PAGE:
On Feb 26, 2022, my family hosted the kiddush for Brian’s 10th birthday party – first time double digits is an exciting chapter! The moment we entered synagogue, congregants wished Brian a happy birthday. Rabbinic Intern, Lily Lucy, welcomed us into the Hinei Ma Tov JLC event, by wishing Brian a good birthday and pointing out to the other students that the birthday table covers, balloons and food items were all set up so that the congregation could celebrate Brian entering his double-digit birthday. It made Brian feel so special.
At the end of the JLC Hene’ Ma Tov event, our family went into the sanctuary. Rabbi David Greenstein welcomed Brian to the front of the sanctuary to say the prayers over the wine and bread. As Brian walked up, the congregation sang Hayom Yom Huledet, which is the happy birthday song in Hebrew.
Brian just floated up to the front of the sanctuary enveloped in the singing and admiration of the congregation. My husband and I stood in the back of the sanctuary, simply admiring our little boy being given access to the adult services, and working with a Rabbi who ultimately is proving through this very moment, that the services belong to all of us, if we choose to be involved.
After I made a short speech thanking all the helping hands who made the kiddush possible, I welcomed everyone to take part in the kiddush. As Brian walked out of the sanctuary, once again the congregation sang to him and congratulated him. I mean, where else on Earth does this happen to a ten year old!?
I want to thank our JLC Director, Heather Brown for creating a pre-school that seamlessly bridges with the JLC program. I want to thank the Assistant Education Director, Aylah Winter and our Rabbinic Intern, Lily Lucey for making sure meaningful experiences are happening in JLC so that our youth feel invested in their religion and heritage. Morah Lily Lucey is in the constant pursuit of teaching JLC students how to pray, access Torah and our rituals so that our children have a place during adult services.
I want to name the teachers who directly deliver the Jewish curriculum, whether on Zoom, outdoors in the cold while sitting on the front lawn of the synagogue or in the traditional classroom. These teachers have extended themselves and their creativity in so many ways because they are dedicated to the Jewish education of our children. Their commitment to our children has been strong and I am grateful to them during this period of high anxiety and unpredictability due to COVID. Thank you to Morah Anat Lev Tov, Morah Anat Yaron, Morah Sharon, Morah Keith and Morah Yael. It is because of the commitment of the JLC teaching staff that Brian comes to JLC with a willingness to learn. There’s no whining or negotiations on Saturday mornings. Brian is dressed, ready and on time.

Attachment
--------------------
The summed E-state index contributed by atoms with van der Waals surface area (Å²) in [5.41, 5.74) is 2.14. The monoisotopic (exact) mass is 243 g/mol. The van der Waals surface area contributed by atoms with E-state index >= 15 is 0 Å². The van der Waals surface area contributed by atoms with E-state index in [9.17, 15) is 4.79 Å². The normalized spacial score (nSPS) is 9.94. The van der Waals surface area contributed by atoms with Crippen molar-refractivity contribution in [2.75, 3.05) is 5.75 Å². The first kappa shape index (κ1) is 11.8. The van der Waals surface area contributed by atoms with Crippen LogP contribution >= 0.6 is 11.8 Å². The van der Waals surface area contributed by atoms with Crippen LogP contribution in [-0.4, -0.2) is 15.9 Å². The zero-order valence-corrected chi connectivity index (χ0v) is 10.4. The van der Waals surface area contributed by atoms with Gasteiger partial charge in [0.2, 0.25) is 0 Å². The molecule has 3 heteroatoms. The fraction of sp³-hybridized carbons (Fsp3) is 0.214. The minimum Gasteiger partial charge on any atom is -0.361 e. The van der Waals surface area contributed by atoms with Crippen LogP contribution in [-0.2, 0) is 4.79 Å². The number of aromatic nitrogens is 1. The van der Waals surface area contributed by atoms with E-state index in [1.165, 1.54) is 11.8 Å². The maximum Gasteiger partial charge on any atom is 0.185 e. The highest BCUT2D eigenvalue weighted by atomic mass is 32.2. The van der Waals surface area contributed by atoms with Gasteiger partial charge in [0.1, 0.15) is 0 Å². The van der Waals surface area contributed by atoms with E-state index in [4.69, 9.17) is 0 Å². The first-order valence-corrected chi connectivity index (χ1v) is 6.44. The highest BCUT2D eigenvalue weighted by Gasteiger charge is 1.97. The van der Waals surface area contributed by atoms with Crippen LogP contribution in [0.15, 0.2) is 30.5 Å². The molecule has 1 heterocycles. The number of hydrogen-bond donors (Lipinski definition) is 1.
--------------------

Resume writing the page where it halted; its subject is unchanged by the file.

Also, a very big thank you to our Rabbi David Greenstein! The best parenting advice he gave me was to reflect on my own values as a Jewish person before trying to teach anything to Brian. He encouraged me to have a genuine interest in synagogue life, instead of just dropping Brian off to JLC. This taught me early on that synagogue life can be a bonding experience with my son, and I deserve the space to also make synagogue life a special experience for myself to renew my own spirit.
This kiddush would never have happened without the love and hard work of Aileen Grossberg and the Kiddush Committee. They made sure the food items served today would please our son. Thank you also to the team who helped assemble all the food together so that everyone felt safe during kiddush. Thank you to Nick Levitin, Miriam Haimes, Sharon Hurwich, Carol Katzman, Charlie Steindel, Zen Lucy, Linda Ariel, Ehud Klinger, and Carlos Alegre. I never really realized how many helping hands it takes to put lunch out for kiddush! The weekly helping hands that make these lunches possible, whether indoors OR outdoors, make our time in Shomrei feel like our second home.
Our son, Brian Samuel Singh, enjoys mixed martial arts and is learning to play traditional Jewish songs on the piano. He plays lots of video games because his goal is to become a professional gamer once he is old enough. He knows some fun facts about New Jersey and will be visiting Israel for the first time in April. Every week during our time in synagogue, please engage him in conversation, challenge his thoughts and don’t be afraid to reinforce good manners. After all, it takes a village, and you’re our village.